Monday, February 28, 2011

More on the Orang Pendek

Orang Pendek Beast Hunter
The Orang Pendek is featured on the first episode of Beast Hunter. But what exactly is the Orang Pendek?

The Facts Behind Orang Pendek
In the vast, unexplored jungles of Sumatra, locals report seeing a creature that looks something like an ape, yet it walks just like us. They call it Orang Pendek – or ‘short man.’ Beast Hunter Pat Spain digs deep into the science of this mythologized creature. Here's some of the factual evidence and historical context related to his hunt.

In the 18th century, Carl Linnaeus — the founder of the modern system of biological classification — listed two existing human species: Homo sapiens and Homo troglodytes (cave men). He also included a third group – Homo ferus (meaning 'wild man') within Homo sapiens.

Orang Pendek is also sometimes referred to as the 'Sedapa,' and in the forests of nearby Borneo there are similar reports of a creature known as the 'Batutut.' Other regional variations include 'Orang Gugu' and 'Ebu Gogo.' Despite the different names, the descriptions are all very similar.

The Suku Anak Dalam or Orang Rimba, meaning 'children of the forest,' are an indigenous people in the Jambi Province of Sumatra. Their population is approximately 2,500. Most live in the forest but are now increasingly marginalized due to the continued deforestation in their area. The tribe describes a small, ape-like ghost creature they know as 'Hantu Pendek' that was more frequently encountered by their ancestors.

It is the ability to walk upright that set man apart from other species, and one of the most extraordinary described traits of Orang Pendek. Although some primates can walk on two legs, they have not evolved to do so in the same way as humans. The transition to bipedalism happened in the early stages of hominid evolution and required major adaptations of the skeleton and supporting leg muscles. Primates have not developed the same thigh and knee bone structure as humans; therefore they walk with their feet wide apart and have to rock their whole body from side to side in order to move their center of gravity over whichever leg is bearing their weight.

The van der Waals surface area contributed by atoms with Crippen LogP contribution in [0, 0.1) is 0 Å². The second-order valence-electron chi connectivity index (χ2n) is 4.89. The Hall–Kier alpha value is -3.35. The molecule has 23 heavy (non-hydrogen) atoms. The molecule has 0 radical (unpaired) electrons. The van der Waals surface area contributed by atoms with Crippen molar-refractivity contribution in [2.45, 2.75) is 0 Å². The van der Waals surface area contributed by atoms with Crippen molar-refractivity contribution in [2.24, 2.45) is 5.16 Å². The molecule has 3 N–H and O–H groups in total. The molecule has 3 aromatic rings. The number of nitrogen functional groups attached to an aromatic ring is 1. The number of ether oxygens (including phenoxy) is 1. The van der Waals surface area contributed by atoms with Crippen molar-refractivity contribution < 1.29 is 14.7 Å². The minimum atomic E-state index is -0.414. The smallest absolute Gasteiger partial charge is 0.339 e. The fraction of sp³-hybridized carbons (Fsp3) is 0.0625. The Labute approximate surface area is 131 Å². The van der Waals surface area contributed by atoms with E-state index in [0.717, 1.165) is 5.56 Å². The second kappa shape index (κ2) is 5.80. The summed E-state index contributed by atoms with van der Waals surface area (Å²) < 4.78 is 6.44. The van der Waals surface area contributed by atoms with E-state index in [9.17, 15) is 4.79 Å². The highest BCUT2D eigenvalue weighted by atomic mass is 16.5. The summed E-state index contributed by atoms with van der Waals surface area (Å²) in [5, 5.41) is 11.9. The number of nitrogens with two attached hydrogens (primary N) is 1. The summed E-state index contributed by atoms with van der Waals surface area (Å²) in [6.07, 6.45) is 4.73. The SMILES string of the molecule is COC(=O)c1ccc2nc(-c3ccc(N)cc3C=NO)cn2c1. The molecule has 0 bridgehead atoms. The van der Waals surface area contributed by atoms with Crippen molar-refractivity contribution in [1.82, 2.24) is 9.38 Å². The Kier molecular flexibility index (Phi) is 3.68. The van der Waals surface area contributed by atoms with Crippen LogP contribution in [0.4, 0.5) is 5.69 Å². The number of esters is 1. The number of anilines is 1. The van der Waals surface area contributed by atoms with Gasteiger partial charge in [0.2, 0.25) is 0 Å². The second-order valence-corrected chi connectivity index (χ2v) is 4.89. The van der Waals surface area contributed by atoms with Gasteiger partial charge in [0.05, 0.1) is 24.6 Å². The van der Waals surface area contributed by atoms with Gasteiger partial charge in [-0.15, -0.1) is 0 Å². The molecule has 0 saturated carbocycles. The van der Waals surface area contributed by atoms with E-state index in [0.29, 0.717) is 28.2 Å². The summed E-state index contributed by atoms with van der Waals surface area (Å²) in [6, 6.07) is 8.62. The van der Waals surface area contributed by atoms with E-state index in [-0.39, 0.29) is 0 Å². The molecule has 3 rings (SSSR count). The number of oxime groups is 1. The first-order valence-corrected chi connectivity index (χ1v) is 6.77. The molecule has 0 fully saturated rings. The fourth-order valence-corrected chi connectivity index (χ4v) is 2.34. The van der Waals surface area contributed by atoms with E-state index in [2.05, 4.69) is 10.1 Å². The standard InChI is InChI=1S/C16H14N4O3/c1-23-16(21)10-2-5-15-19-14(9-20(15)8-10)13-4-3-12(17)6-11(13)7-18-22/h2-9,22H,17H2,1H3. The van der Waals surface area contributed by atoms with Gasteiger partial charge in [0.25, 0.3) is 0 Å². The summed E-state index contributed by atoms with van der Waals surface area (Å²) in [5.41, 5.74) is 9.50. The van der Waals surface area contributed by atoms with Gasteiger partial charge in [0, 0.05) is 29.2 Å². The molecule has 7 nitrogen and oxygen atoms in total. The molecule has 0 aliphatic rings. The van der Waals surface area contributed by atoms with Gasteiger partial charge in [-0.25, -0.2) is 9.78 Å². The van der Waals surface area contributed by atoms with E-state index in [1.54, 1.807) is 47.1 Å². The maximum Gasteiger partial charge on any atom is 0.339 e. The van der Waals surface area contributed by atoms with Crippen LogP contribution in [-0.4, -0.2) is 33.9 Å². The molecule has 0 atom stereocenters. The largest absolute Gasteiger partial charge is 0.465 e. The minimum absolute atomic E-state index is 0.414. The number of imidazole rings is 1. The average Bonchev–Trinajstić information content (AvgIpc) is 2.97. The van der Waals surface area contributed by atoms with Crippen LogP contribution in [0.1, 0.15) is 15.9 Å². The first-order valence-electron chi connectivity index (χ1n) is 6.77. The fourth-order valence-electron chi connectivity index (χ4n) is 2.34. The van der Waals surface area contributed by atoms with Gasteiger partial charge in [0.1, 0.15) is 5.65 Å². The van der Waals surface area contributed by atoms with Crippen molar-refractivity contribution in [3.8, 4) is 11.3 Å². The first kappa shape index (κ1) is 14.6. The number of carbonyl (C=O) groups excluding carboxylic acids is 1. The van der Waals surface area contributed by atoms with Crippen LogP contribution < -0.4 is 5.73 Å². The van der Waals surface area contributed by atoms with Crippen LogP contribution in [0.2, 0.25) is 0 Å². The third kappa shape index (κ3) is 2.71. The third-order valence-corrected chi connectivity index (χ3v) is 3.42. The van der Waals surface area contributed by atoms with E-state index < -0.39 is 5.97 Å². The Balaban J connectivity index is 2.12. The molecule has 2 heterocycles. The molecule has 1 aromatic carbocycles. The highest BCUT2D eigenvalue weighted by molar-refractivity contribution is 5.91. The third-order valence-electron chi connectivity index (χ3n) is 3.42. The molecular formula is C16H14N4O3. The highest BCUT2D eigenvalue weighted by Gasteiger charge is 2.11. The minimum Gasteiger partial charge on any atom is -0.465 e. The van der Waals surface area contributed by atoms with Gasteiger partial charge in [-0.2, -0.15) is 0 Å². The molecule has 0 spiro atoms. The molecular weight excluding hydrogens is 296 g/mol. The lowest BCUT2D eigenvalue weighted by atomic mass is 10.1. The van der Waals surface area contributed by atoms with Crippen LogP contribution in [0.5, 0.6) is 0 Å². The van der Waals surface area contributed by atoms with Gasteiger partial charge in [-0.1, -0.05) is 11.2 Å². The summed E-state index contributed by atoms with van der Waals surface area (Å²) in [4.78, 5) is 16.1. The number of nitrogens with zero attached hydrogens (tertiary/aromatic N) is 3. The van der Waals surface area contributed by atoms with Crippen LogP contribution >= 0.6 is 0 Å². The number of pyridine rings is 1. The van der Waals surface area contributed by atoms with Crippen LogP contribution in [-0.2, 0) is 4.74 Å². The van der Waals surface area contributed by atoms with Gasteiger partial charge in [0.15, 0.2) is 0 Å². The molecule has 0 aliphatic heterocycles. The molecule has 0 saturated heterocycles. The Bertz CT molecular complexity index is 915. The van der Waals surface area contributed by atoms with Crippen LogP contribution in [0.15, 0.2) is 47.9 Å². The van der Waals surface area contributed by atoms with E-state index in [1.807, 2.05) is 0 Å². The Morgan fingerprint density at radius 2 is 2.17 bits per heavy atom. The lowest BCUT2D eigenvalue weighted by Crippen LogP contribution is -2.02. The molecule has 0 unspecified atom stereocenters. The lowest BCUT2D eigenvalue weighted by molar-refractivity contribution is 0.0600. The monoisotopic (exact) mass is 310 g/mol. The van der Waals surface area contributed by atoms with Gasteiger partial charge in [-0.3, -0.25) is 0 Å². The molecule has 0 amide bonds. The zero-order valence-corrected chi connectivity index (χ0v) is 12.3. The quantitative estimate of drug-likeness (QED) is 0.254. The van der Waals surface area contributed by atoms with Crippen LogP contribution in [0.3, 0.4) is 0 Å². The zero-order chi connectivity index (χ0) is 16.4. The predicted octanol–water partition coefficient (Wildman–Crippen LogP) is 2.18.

In 2002 a British expedition to Sumatra to search for Orang Pendek returned with a cast of a footprint and two hairs believed to be from the creature itself. Mr Hans Brunner from Deakin University in Melbourne, who famously testified in the Lindy Chamberlain 'Dingo baby' case, offered to analyze the hair sample. He could not find a match with previously known species.

Scientists Jeffrey Schwartz and John Grehan have suggested that humans are more closely related to orangutans than chimps, contrary to previously thought. They researched unique physical and evolutionary characteristics that link human and great apes and found that humans shared 28 out of 63 characteristics with orangutans, in contrast to two with chimps and seven with gorillas.

Liang Bua is the name of the karst limestone cave from which the so-called Homo floresiensis was found. The most complete skeleton of this proposed distinct species found at the site is known as LB1. The cave is located in the Wae Racang Valley on the western end of the tiny island of Flores in Indonesia.

The fossils found at Liang Bua cave date as recently as 12,000 years ago. Since other finds have shown that modern humans arrived on Flores between 55,000 and 35,000 years ago, they presumably interacted with Homo floresiensis, suggesting that in fairly recent times two distinct species of humans were contemporary in at least one part of the world.

Other fossils found on the island of Flores have revealed that Homo floresiensis would have shared its environment with pygmy elephants called stegodons, giant rats, and giant monitor lizards known as Komodo dragons, which are still found on the island.